Forgive them, free them

So a couple of days ago, I found myself wanting to cry. Phone in hand, I was staring at the whatsapp chat.

Why was I being replied to in such a curt, formal manner? Aren’t we really close? How?  How had her behaviour changed so much ? She used to be so cheerful towards me. Always. I was her confidante. She was mine. Everyone had joked that only death could do us apart.Then why was I receiving cold vibes that were strategically distancing her from me, pushing me to the periphery of her circle of friends?

I concluded, for the umpteenth time, that I am in one of my weak, vulnerable, over-sensitive moments, and that I am only imagining this. As my heart reached this conclusion ,my mind chuckled softly, wryly. For it knew, that I was really being ignored by a friend who had previously been very, very close to me and that it wasn’t just this whatsapp chat, but many other incidents that had made me want to cry. And such an event was happening to me for the third time in a year.In fact, I have even mentioned one such event in a previous blog.

So why do I have so many friendship heartbreaks in my life? I loved these people so much. The doors of my handle-with-care heart, I opened to them. I let them in. I gave them time.Made their problems my own. Made their worries worry my soul. Then where did I fail? Lying down on my bed, I consoled my heart with new conclusions.

The truth is, loving people simply means not expecting from them. So when I say,” I loved these people so much ” I am not really talking about pure, pristine love. I am talking about a love and friendship my generation is used to—a love that binds. It binds you with expectations. It is not a love that is healthy for any relationship.

I realised, that if I truly love people, then I have to forgive them with all my honesty. When you forgive people for their small and big mistakes, you truly liberate them. And also yourself. With forgiveness, when we allow the ones we love to choose their paths, we free them. When we allow them their space and privacy when they want to be alone, we free them. When we forget about the times they had vented out their frustrations on us, we free them. When we accept that they don’t need or want us anymore and want to move on, we free them. Freeing people we love,quietly, is true love!

By any stretch of imagination, mopingly going through the history of your whatsapp chats with your friend, is no declaration of mountain-smashing friendship. Being patient with your friend is. Well, friendship and love is really, being there when they least expect you to—with a forgiving, liberating smile!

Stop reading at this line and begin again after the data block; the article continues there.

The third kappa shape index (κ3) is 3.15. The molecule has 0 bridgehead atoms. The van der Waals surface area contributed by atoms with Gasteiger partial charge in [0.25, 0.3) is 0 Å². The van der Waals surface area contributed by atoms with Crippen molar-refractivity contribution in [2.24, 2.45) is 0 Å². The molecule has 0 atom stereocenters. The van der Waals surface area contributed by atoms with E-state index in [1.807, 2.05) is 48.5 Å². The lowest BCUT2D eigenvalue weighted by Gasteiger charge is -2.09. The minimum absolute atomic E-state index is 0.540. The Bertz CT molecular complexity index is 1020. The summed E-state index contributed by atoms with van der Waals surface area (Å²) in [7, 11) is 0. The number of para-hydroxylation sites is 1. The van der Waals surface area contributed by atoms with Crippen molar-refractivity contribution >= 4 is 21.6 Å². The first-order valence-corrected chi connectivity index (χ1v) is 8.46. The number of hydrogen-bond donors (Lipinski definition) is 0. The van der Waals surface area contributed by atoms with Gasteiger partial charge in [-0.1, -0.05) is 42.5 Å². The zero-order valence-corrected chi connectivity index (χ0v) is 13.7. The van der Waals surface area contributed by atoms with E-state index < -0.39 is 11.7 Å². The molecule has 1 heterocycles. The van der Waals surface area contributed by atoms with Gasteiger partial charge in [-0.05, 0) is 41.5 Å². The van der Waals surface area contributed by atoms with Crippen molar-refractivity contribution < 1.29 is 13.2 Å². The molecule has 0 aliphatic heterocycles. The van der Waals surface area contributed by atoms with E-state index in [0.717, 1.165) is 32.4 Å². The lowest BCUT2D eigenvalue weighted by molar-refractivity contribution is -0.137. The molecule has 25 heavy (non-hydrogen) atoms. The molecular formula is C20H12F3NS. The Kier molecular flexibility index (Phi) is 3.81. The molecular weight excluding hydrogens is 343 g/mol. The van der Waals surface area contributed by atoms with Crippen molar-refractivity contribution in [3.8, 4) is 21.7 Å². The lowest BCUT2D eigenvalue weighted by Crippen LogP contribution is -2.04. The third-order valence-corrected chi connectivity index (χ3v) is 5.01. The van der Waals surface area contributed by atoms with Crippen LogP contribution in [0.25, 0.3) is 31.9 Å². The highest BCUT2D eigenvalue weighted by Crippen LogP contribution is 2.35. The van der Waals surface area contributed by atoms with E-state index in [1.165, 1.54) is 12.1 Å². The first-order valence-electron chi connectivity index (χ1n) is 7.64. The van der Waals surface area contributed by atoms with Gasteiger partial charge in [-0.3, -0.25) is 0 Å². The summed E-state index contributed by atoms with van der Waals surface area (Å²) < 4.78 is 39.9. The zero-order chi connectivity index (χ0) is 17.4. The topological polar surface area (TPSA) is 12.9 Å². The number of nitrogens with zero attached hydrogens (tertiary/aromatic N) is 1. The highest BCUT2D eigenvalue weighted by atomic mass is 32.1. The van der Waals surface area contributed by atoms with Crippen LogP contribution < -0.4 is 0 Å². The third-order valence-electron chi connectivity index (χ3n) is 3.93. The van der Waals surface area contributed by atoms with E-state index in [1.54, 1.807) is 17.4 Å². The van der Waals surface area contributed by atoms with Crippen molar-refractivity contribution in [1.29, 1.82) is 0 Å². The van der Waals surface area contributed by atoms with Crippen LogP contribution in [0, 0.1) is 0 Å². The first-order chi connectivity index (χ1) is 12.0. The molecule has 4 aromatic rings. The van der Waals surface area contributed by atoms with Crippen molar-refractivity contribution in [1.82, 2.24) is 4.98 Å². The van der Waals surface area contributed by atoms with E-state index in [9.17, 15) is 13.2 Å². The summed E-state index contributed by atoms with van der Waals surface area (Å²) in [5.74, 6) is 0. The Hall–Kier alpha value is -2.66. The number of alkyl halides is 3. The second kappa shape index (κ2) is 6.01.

So with this thought, and an insignificant, inhuman, electronic whatsapp chat deleted and erased from the memory of my phone and mind, I was able to console my heart. And if you yourself are reading this with fissures created in your heart by people whom you love, then try forgiving them. Try freeing them.

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4 thoughts on “Forgive them, free them

  1. Yash Agrawal says:

    You wrote a very apt and meaningful article. It reminded me of the concept of detachment in Buddhist philosophy that was taught by our teacher in class (yes, again Buddhist philosophy! Though similar concepts exist in other philosophical systems like Bhagawat Gita perhaps). A sadhaka (one on the path of Buddhism) has to renounce all attachments. We are attached to people, to living and non-living things. We are attached to materialistic pleasures and our belongings. We are also attached to our emotions, feelings, likes, dislikes, ideas and beliefs. We get angry when a friend talks to a person whom we don’t like. When we have attachment, we are insecure. We value our possessions, and so feelings like jealousy arise. The solution is to turn our sense organs inward. We are clinging to outside sensations which our sense organs want to experience. However, we can experience joy and peace only if we don’t cling to exterior things, if we don’t have attachments or expectations.
    A student then asked the obvious question in class – Does it mean that we shouldn’t have friends? Does it imply that we should take sanyas and go to forest? No it doesn’t, replied Himani ma’am. Detachment does not mean that we can’t love anyone, or that we can’t or shouldn’t have friends. It means that we must not love someone or be attached to them so much that it becomes suffocating for him/her or oneself. Not so much that you go to commit suicide if you are not loved back. ‘Love’ should be defined accordingly, i.e. without expectations. We should not be so attached to someone or something that we are unable to live without those things/people and that suffering comes into our life. There should be moderation. It is called Middle Path or Madhyama marga in Buddhist philosophy, that we must take.
    Note – The above sentences relating to philosophy are (almost totally) copied from my note-book notes as taught in class. 😛 I wrote this comment as I found this philosophical concept relatable to what you said.

    Liked by 1 person

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